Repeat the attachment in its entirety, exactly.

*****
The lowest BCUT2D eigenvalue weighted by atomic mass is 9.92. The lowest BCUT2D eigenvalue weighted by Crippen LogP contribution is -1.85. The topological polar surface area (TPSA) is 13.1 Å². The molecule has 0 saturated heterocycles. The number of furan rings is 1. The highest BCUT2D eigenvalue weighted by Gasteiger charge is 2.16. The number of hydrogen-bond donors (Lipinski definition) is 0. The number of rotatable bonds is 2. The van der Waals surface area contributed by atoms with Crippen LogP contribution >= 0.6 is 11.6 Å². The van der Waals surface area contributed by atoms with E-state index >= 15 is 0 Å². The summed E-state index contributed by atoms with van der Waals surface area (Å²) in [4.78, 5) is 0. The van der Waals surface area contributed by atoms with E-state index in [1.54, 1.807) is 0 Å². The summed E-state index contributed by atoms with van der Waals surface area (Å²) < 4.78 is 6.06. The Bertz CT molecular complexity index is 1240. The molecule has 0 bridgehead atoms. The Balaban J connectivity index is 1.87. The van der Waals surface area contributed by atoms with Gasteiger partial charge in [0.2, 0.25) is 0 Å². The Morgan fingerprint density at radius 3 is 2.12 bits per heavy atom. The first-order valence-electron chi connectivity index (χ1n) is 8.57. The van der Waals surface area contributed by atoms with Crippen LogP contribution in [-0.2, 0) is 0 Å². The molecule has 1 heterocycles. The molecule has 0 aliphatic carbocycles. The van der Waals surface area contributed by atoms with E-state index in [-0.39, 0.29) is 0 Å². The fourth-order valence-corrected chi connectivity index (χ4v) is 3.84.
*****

The lowest BCUT2D eigenvalue weighted by atomic mass is 9.92. The lowest BCUT2D eigenvalue weighted by Crippen LogP contribution is -1.85. The topological polar surface area (TPSA) is 13.1 Å². The molecule has 0 saturated heterocycles. The number of furan rings is 1. The highest BCUT2D eigenvalue weighted by Gasteiger charge is 2.16. The number of hydrogen-bond donors (Lipinski definition) is 0. The number of rotatable bonds is 2. The van der Waals surface area contributed by atoms with Crippen LogP contribution >= 0.6 is 11.6 Å². The van der Waals surface area contributed by atoms with E-state index >= 15 is 0 Å². The summed E-state index contributed by atoms with van der Waals surface area (Å²) in [4.78, 5) is 0. The van der Waals surface area contributed by atoms with E-state index in [1.54, 1.807) is 0 Å². The summed E-state index contributed by atoms with van der Waals surface area (Å²) < 4.78 is 6.06. The Bertz CT molecular complexity index is 1240. The molecule has 0 bridgehead atoms. The Balaban J connectivity index is 1.87. The van der Waals surface area contributed by atoms with Gasteiger partial charge in [0.2, 0.25) is 0 Å². The Morgan fingerprint density at radius 3 is 2.12 bits per heavy atom. The first-order valence-electron chi connectivity index (χ1n) is 8.57. The van der Waals surface area contributed by atoms with Crippen LogP contribution in [-0.2, 0) is 0 Å². The molecule has 1 heterocycles. The molecule has 0 aliphatic carbocycles. The van der Waals surface area contributed by atoms with E-state index in [-0.39, 0.29) is 0 Å². The fourth-order valence-corrected chi connectivity index (χ4v) is 3.84.